That afternoon we retraced our steps, crossed the river at White Bird by boats, and camped at Grangeville on the night of the 8th. The next day E, F, H, and L Troops, First Cavalry, marched to the Clearwater to await the arrival of the infantry and artillery.
On the 11th we crossed the Clearwater, moving down its eastern bank on the high bluffs above the valley. When nearly opposite the confluence of the Cottonwood, the Indians were discovered in force. Their camp was down by the water’s edge, but their warriors were scattered along the slope from base to summit, and fairly well fortified. They numbered about four hundred rifles. It took but a moment to wheel into line, deploy, and open fire on them, and the battle of Clearwater commenced. Troop H was on the right of the line, and took care of that flank as well as guarded a little spring of water at the head of a ravine, the only water we had for the entire command.
While our pack-train was coming into camp eighty or ninety Indians emerged from the timber on our left and made a daring attack on its center, killing two packers and a few mules, but a quick move of the troop and men from the left of the line drove them off, and the train reached the camp in safety.
During the afternoon and night and nearly all the next day the fighting continued more or less severely. The Indians were daring in their attacks, sometimes charging our line almost to bayonet distance. When in turn our men would charge down on them driving them from their rifle-pits, and from behind trees and stumps until stopped by the main body.
About three o’clock in the afternoon of the 12th, Captain Jackson’s fine Troop B, of the First Cavalry, was seen m the distance escorting a large pack-train with supplies. The artillery battalion moved out to assist him in case of attack, and after escorting him safely within our lines Captain Miller moved his battalion, together with Troops E and L, First Cavalry, down on the right flank of the Indians and drove them from their position, the infantry and howitzers making it exceedingly hot for their left and center. The Indians crossed the river and retreated quietly on the other side, and the battle of the Clearwater was ended.
Our loss was, I believe, twelve men killed and two officers and twenty-five men wounded. The Indian loss was unknown, as they carried their dead and wounded with them.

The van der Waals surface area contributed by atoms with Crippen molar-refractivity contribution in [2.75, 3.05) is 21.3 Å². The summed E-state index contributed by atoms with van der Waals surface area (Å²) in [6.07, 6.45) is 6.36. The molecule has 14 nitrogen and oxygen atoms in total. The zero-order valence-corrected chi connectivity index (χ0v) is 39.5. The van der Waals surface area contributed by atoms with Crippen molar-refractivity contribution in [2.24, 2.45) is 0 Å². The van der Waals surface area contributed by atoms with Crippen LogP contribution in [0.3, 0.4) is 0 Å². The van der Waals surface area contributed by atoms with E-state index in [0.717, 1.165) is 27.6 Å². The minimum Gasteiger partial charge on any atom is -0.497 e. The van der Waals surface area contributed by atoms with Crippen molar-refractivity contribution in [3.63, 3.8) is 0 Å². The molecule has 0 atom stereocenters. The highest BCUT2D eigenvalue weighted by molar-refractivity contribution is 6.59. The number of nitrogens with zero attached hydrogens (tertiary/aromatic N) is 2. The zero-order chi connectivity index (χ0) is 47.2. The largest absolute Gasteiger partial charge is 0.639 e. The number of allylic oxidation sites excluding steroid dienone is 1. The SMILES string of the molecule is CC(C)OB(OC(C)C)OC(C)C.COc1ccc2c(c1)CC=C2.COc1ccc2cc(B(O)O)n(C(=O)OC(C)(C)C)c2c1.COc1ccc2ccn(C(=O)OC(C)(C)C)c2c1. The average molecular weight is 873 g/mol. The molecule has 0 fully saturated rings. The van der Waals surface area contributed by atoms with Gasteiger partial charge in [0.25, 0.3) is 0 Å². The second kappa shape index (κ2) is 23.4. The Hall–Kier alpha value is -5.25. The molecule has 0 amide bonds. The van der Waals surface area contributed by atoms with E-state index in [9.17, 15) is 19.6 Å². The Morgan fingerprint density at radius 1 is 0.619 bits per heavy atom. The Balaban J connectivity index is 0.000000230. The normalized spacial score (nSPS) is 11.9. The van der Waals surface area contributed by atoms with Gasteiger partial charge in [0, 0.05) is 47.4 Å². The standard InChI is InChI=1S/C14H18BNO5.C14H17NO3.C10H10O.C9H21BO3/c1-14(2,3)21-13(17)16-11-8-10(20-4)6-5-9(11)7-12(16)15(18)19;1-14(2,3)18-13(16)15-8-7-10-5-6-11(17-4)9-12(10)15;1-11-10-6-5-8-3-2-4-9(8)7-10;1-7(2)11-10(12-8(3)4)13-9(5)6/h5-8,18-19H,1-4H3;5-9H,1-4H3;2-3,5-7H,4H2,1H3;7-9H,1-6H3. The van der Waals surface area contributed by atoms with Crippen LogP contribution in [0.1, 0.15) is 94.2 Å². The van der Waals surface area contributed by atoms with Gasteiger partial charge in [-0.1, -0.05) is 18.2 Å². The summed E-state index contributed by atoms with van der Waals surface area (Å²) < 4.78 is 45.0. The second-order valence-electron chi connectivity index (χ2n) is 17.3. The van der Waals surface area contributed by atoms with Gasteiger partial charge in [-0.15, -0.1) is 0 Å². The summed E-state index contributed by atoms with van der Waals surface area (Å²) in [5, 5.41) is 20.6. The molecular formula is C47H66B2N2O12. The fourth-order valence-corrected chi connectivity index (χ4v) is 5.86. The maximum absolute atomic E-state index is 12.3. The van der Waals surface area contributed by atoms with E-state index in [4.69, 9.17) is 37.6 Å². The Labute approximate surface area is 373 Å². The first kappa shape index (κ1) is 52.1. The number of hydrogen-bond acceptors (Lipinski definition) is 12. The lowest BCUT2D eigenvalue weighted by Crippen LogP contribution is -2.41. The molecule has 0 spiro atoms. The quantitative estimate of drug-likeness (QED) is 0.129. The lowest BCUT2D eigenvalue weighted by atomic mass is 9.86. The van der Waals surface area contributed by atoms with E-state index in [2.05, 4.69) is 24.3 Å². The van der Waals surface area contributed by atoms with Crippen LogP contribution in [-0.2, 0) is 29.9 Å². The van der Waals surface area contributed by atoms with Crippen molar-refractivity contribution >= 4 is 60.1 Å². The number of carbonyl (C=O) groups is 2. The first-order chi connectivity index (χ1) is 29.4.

The cavalry under Captain Perry, the Senior Cavalry Officer present, was ordered to cross the river and pursue the leisurely retreating Indians, but the movement was so dilatory and irritating that General Howard became annoyed and countermanding, the order directed the cavalry to aid the fort troops in crossing the river. An opportunity was lost on that occasion for effective cavalry work that was inexcusable. Five troops of cavalry, eager and hoping for such a chance to wipe out the White Bird and Craig’s Mountain disasters, were chafing to be ordered into action and avenge the death of their fallen comrades.
The retreat of the Indians was invitingly deliberate. We should have charged them on that open ground across the river, for ten times their number could not have stopped the onslaught of our men feeling as they did. The survivors of White Bird Canon were especially anxious to show their comrades of the regiment that the disaster of the 17th of June was not their fault; but not until a year later was such an opportunity afforded, when on the 8th of July, 1878, Captain Bernard, in command of seven troops of the regiment at Birch Creek, Oregon, gave them the post of honor in leading the charge on the Bannock and Pi-ute Indians.
It is certain that had we vigorously attacked the Indians at that time, the hostiles would never have crossed the Lo-lo Trail, to add many more valuable lives to the already long list of “killed in action.” Every available soldier in the Department of the Columbia, California and Arizona was in the field, and we had so far failed to accomplish what two small troops – many of them recruits had tried to do but failed at White Bird Cafion. It is true that the result of that fight increased the strength of the Indians to three times their number from the reservation and from roving bands along the Snake, Columbia, and Palouse Rivers, but the warlike and fighting element, and the master minds, the leaders, men of ability, shrewdness, and diplomacy, were exclusively confined to the non-treaty Indians under Chief Joseph, Ollicut, and White Bird, who were the commanders at White Bird Cafion as they were during the whole campaign.
At the “Clearwater” the opposing forces were about equal. If anything the troops had the advantage in numbers as well as position. And yet, strictly speaking, the Indians were not defeated. Their loss must have been insignificant and their retreat to Kamai was masterly, deliberate and unmolested, leaving us with victory barren of results. Their strategy and fighting qualities, whether opposed to two troops of cavalry or to General Howard’s command along the Clearwater, or to General Miles’ troops in Montana, where they were so largely outnumbered, commanded the attention and admiration of all.